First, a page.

Right To Be recommends policy strategies that prioritize education, prevention, and reporting when it comes to harassment. We do not recommend strategies that increase criminalization of harassment.
Here’s why: We see harassment as a symptom of big societal issues, like racism, classism, transphobia, homophobia, sexism, ableism, and others…not as the result of “a few bad eggs.” Harassment is a learned behavior that’s been normalized in our inequitable society; it’s not a personality trait that some people have and others don’t. When you understand harassment as a societal problem rather than an individual one, the criminalization approach starts to feel more like playing “whack-a-mole” than like meaningful change.
Time and time again, we’ve heard from communities that experience harassment the most – young people, LBGTQ+ individuals, people of color, immigrants, and others – that they feel less safe with police present after harassment happens, due to the history of police brutality and related practices. Furthermore, too often we see criminal laws disproportionately applied to people of color, low-income individuals, and trans and gender-nonconforming people.
Bystander education is a well researched best practice for addressing violence. Research shows that bystanders are more likely to take action when they:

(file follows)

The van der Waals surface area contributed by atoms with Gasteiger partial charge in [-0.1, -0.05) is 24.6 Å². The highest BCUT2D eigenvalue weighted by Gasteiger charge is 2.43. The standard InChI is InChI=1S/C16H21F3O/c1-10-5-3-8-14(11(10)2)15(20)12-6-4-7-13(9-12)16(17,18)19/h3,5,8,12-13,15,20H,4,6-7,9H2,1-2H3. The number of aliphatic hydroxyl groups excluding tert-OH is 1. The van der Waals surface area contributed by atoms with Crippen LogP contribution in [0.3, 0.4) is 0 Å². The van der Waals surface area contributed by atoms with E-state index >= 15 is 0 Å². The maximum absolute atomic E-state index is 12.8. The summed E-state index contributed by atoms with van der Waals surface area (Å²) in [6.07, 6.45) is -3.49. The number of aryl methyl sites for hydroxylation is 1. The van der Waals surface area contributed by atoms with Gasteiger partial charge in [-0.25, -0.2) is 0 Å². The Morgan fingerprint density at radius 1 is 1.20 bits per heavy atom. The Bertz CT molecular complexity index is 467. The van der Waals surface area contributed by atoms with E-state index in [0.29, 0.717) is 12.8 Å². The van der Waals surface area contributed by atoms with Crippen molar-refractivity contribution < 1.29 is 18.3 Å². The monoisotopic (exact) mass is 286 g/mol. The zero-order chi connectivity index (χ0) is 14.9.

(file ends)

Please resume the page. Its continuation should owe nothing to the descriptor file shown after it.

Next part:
– have empathy for the people experiencing violence, and
– when they are familiar with a range of options for intervention.
On public transit and in public space, we recommend that bystander ads be the standard for anti-harassment public service announcements (examples include those developed in Washington, D.C., Philadelphia, and Louisville). These ads should direct their audiences to additional resources, including bystander tips, places to report, and information on legal rights. To complement such PSA ad campaigns, we recommend developing flyers and related materials for distribution at subway stations. We also recommend printing information about what to do if you experience harassment on the leaflets attached to student metrocards, and including this information in new student packets.
In schools, we recommend implementing bystander intervention training at the middle and high school levels. If your school is interested in training, please reach out to us at firstname.lastname@example.org. We offer discounted training to schools, and when grant-funding allows, we also provide free training to at-risk groups.
Reporting harassment is more complicated than just going to the police. Many people worry that they won’t be taken seriously if they report their experience of harassment to the police. Moreover, not everyone feels safe or comfortable with the idea of involving the police. It is also not always clear which behaviors are illegal and thus likelier to receive police attention, and which aren’t illegal and are likelier to be ignored.
Yet at the same time, our research shows that when someone who’s experienced harassment shares their story, it helps to reduce their trauma and support their long-term healing.
To address these concerns, we recommend an online reporting platform with two main features. First, it should allow people to share their stories of harassment, as anonymously or openly as they would like, with Right To Be or another nonprofit organization. Second, it should give the user the option to simply click a button to send their report to other agencies such as the local Commission on Human Rights, City Council, or police if they choose.